Bill Lebovich, former National Park Service historian, architectural historian and photographer, and former adjunct college faculty member, gives weekday and weekend tours of Lafayette Square, Embassy Row, Dupont Circle, Capitol Hill, Georgetown, historic downtown and museums, and custom tours.
To schedule a tour, get additional information, reviews, or ask questions, email me at firstname.lastname@example.org or call (301) 467-2831.
In the Adams Morgan section of Washington,DC, an upscale bohemian neighborhood of row houses and distinctive restaurants featuring international tastes, there is equally impressive architecture.
This late 19th century large residence (now residences) shows variety of materials (brick and copper), range of colors (yellowish brick and nearly black copper), and narrow brick with tight joints suggesting weaving, and visual interest through the detailed panels and contrast between various rounds and flat surfaces and roofline.
In 1972 the burglars of the Democratic National Committee offices in the Watergate rented two rooms at the Howard Johnson’s on Virginia Ave.,across from the Watergate.
The owner of the former Howard Johnson’s, George Washington University, has gutted the building, destroying any remnants of the burglars’ rooms.
HoJo’s will probably not be renamed after Richard M. Nixon.
Applying an old principle of black and white film photography that it is better to get the image right at the time of shooting, rather than depending on manipulating in the darkroom, I limit my editing of digital images.
For a photo of an early 19th structure along the C & O canal I could not get far enough back and I had to tilt the camera up, resulting in considerable converging of vertical lines.
I used software to straighten the lines resulting in, unfortunately, cropping of the building.
But much more disturbing was the distortion of the second story windows.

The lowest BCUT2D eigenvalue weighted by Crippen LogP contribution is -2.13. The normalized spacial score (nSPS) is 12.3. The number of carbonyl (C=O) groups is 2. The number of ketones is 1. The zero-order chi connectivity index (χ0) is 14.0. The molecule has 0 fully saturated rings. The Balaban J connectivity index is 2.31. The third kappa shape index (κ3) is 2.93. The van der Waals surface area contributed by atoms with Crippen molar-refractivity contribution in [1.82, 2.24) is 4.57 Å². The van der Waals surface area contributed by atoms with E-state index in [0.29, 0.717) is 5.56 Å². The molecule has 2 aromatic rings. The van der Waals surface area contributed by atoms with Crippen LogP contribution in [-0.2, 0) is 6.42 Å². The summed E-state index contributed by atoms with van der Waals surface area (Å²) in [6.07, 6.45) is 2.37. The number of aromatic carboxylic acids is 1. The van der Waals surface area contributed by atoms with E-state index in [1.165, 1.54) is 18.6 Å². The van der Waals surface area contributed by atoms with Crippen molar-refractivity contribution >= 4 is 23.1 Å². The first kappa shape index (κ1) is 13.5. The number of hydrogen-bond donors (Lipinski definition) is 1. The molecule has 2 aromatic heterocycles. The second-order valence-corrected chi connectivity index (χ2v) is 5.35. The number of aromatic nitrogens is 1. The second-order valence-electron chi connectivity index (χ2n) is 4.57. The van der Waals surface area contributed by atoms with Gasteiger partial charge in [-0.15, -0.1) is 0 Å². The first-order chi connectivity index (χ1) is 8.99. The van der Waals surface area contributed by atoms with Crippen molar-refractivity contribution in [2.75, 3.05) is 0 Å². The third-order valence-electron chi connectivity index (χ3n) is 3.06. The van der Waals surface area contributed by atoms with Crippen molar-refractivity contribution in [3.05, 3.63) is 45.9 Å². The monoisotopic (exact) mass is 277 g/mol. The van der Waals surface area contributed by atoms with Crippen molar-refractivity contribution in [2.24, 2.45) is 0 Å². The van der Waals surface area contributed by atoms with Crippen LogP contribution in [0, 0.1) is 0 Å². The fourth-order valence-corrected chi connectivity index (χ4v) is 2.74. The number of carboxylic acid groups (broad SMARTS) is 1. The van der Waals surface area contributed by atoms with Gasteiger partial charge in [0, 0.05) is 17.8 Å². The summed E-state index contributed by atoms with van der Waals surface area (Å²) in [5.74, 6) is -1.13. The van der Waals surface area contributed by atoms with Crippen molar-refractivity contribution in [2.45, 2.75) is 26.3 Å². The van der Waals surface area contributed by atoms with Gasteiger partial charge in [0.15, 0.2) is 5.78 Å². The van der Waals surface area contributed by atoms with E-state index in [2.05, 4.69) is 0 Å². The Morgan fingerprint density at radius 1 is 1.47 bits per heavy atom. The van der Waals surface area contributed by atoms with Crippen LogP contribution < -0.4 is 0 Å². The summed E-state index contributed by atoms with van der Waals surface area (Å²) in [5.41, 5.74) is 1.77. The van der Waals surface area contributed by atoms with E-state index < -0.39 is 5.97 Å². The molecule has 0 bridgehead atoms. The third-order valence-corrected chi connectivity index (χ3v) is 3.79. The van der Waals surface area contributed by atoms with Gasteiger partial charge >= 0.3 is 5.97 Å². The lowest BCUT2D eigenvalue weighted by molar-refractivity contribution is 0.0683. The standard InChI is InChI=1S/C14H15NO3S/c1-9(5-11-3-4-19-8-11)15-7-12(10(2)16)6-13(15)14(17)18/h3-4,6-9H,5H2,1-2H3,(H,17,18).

At least I was able to get undistorted images of the end and canal side of the building by crossing the canal.
Yesterday’s New York Times deferentially described the Senator as “being known for his independent streak.” “Feisty” is another word more often associated with Senator McCain. But in 1998 I interviewed him for an article in Southwest Art and I was struck by how gracious, soft-spoken he and Mrs. McCain were and his warm feelings towards his staff. Most striking was sense of equality in the office. Unlike other offices in the U.S. Capitol, his staff were not jammed together in a small space, while the senator or representative had a massive office at the end of the office, with a grand view of the National Mall. Senator McCain’s desk and office were only slightly larger than those of staff and in the middle of the suite, without the grand view.
The two photographs behind the Senator were gifts from his predecessor Barry Goldwater and it is Goldwater’s desk that McCain now uses. To the right of these photographs is one of two Edward S. Curtis images on loan from the Smithsonian Institution.
Finished in 1910 and surviving until 1963, Penn Station was Classical Revival architecture at its most monumental and expressive, designed by the leading Classical Revival firm.
The eagle sculpture from the building survives at a commuter stop on the Long Island Railroad.
A sad commentary on the state of railroads and civic pride in this country 50 years ago.